Why we’re covering Epic Charter Schools, and what’s next: Our first stories about Epic Charter Schools ran in 2016, back when the Oklahoma City-based virtual school enrolled about 6,000 students. It has since grown to more than 21,000 students. And with that, its share of state funding has increased substantially, to $112.9 million in fiscal year 2019. [Oklahoma Watch]

OU regents keep tuition and fees level for second straight year: In his first meeting as University of Oklahoma president, Joe Harroz praised the Oklahoma Legislature’s appropriation increase for higher education and presented the OU Board of Regents with a budget that “eliminates a structural operating deficit,” offers a faculty and staff pay raise and holds mandatory tuition and fees level for the second straight year. [NonDoc]

OKCPS board approves leasing empty schools: Oklahoma City Public Schools will begin repurposing 11 closed schools after receiving board approval Monday night to lease the buildings. The school district’s Board of Education voted in favor of allowing Superintendent Sean McDaniel to sign leases for eight new tenants should OKCPS complete negotiations on the buildings. [The Oklahoman]

Joy Hofmeister to succeed Garrett King as OETA board chair: The Oklahoma Educational Television Authority (OETA) Board of Directors today named Joy Hofmeister to succeed Garrett King as Chair of the Board for Oklahoma Fiscal Year 2020. King was nominated by Governor Mary Fallin and confirmed by the Senate in 2015. His appointment ends June 30, 2019. [KFOR]

Initiative aims at neighborhood park enhancements: An initiative drive to enact a dedicated sales tax fund for parks is to begin Thursday, seeking new money to benefit neighborhoods throughout Oklahoma City. Former Ward 2 Councilman Ed Shadid, a physician and leader of the petition drive, said Wednesday that studies show vibrant, active urban park systems are central to residents’ overall good health. [The Oklahoman]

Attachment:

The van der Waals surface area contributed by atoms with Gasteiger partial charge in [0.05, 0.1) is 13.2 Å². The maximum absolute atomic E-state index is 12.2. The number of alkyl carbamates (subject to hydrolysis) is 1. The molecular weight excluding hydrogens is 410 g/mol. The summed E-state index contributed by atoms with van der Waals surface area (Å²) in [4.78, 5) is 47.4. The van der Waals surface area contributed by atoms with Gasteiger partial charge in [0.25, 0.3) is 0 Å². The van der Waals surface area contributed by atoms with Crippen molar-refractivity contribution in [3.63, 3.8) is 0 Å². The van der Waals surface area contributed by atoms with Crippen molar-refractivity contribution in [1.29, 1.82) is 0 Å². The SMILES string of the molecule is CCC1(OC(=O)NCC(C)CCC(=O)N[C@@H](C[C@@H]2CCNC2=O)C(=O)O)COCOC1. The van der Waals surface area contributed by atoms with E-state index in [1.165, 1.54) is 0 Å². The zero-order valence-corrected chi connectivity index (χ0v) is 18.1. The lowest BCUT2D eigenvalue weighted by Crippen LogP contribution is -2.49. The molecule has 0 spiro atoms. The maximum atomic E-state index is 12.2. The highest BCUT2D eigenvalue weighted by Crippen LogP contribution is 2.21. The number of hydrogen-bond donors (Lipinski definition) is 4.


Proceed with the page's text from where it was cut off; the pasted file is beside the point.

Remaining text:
Turnpike tolls set to rise again for cash customers: The Oklahoma Turnpike Authority on Tuesday voted to increase tolls by an average of 2.5% for cash customers. The hike is the third and final increase to pay for Driving Forward, a turnpike expansion and improvement project, said Jack Damrill, Turnpike Authority spokesman. [The Oklahoman]

Oklahoma Democrats ask DNC to order new state party election: Members of the Oklahoma Democratic Party are calling on the Democratic National Committee to invalidate the results of a June state party election to elect a new party chair. Eight Oklahoma Democrats, including Christine Byrd, who lost the party chair election, sent a letter to the DNC on Monday requesting a new election to select a party leader. [The Oklahoman]

Quote of the Day

“Look at what divides opportunity in society. Usually what makes the difference is education. So if an education is inaccessible, if it’s only available based on your economic circumstance, then I don’t know how you can be a great university.”

-University of Oklahoma President Joe Harroz, after the OU regents approved a budget that keeps tuition and fees level for a second straight year [NonDoc]

Number of the Day


Percentage of Oklahoma 6th to 12th graders who said they have seriously considered attempting suicide in the past 12 months.

[Source: ODMHSAS]

See previous Numbers of the Day here.

Policy Note

The city that’s giving people money: The program’s proponents have argued that its test subjects would be good stewards of the resources. They would use the money to improve their lives, keep the bills paid, and plan for the future—and Stockton would benefit from a little economic stimulus as they did. But the project has country-sized ambitions, not just neighborhood-sized ones. It wants to show the United States, in this age of late-capitalist excess, fear-stoking automation, polarized politics, and surging socialism, that individuals are the best judges of how to spend the resources that they have. [CityLab]

You can sign up here to receive In The Know by e-mail.


Jessica joined OK Policy as a Communications Associate in January 2018. A Mexican immigrant, she was a Clara Luper Scholar at Oklahoma City University where she obtained a B.A. in Political Science and Philosophy. Prior to joining OK Policy, Jessica worked at a digital marketing agency in Oklahoma City. She is an alumna of both the National Education for Women (N.E.W.) Leadership Institute (2013) and OK Policy's Summer Policy Institute (2015). In addition to her role at OK Policy, Jessica serves as a board member for Dream Action Oklahoma in OKC and communications director for Dream Alliance Oklahoma in Tulsa.

Leave a Reply

This site uses Akismet to reduce spam. Learn how your comment data is processed.